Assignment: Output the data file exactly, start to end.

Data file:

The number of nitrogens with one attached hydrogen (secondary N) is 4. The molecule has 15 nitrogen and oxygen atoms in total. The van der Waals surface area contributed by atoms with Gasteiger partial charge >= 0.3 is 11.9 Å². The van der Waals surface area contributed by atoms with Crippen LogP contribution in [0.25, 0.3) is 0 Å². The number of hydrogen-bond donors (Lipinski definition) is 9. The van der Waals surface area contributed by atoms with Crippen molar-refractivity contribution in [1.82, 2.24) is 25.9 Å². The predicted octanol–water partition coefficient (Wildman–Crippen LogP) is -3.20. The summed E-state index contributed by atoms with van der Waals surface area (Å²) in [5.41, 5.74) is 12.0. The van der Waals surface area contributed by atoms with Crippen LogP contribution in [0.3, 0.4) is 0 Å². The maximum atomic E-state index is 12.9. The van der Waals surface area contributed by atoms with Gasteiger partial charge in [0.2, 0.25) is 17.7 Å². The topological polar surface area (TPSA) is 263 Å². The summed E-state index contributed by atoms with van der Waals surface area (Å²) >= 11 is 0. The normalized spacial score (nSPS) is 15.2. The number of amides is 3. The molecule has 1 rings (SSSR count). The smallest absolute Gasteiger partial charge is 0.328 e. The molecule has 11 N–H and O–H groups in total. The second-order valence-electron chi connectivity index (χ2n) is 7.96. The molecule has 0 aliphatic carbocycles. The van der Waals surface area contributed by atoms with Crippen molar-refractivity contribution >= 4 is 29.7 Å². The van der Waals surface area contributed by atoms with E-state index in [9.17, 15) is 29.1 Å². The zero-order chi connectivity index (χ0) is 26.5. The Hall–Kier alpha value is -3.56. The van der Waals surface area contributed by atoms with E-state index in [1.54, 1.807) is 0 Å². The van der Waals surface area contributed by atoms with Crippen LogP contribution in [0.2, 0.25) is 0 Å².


The number of nitrogens with one attached hydrogen (secondary N) is 4. The molecule has 15 nitrogen and oxygen atoms in total. The van der Waals surface area contributed by atoms with Gasteiger partial charge >= 0.3 is 11.9 Å². The van der Waals surface area contributed by atoms with Crippen LogP contribution in [0.25, 0.3) is 0 Å². The number of hydrogen-bond donors (Lipinski definition) is 9. The van der Waals surface area contributed by atoms with Crippen molar-refractivity contribution in [1.82, 2.24) is 25.9 Å². The predicted octanol–water partition coefficient (Wildman–Crippen LogP) is -3.20. The summed E-state index contributed by atoms with van der Waals surface area (Å²) in [5.41, 5.74) is 12.0. The van der Waals surface area contributed by atoms with Crippen LogP contribution in [0.3, 0.4) is 0 Å². The maximum atomic E-state index is 12.9. The van der Waals surface area contributed by atoms with Gasteiger partial charge in [0.2, 0.25) is 17.7 Å². The topological polar surface area (TPSA) is 263 Å². The summed E-state index contributed by atoms with van der Waals surface area (Å²) >= 11 is 0. The normalized spacial score (nSPS) is 15.2. The number of amides is 3. The molecule has 1 rings (SSSR count). The smallest absolute Gasteiger partial charge is 0.328 e. The molecule has 11 N–H and O–H groups in total. The second-order valence-electron chi connectivity index (χ2n) is 7.96. The molecule has 0 aliphatic carbocycles. The van der Waals surface area contributed by atoms with Crippen molar-refractivity contribution >= 4 is 29.7 Å². The van der Waals surface area contributed by atoms with E-state index in [9.17, 15) is 29.1 Å². The zero-order chi connectivity index (χ0) is 26.5. The Hall–Kier alpha value is -3.56. The van der Waals surface area contributed by atoms with E-state index in [1.54, 1.807) is 0 Å². The van der Waals surface area contributed by atoms with Crippen LogP contribution in [0.2, 0.25) is 0 Å².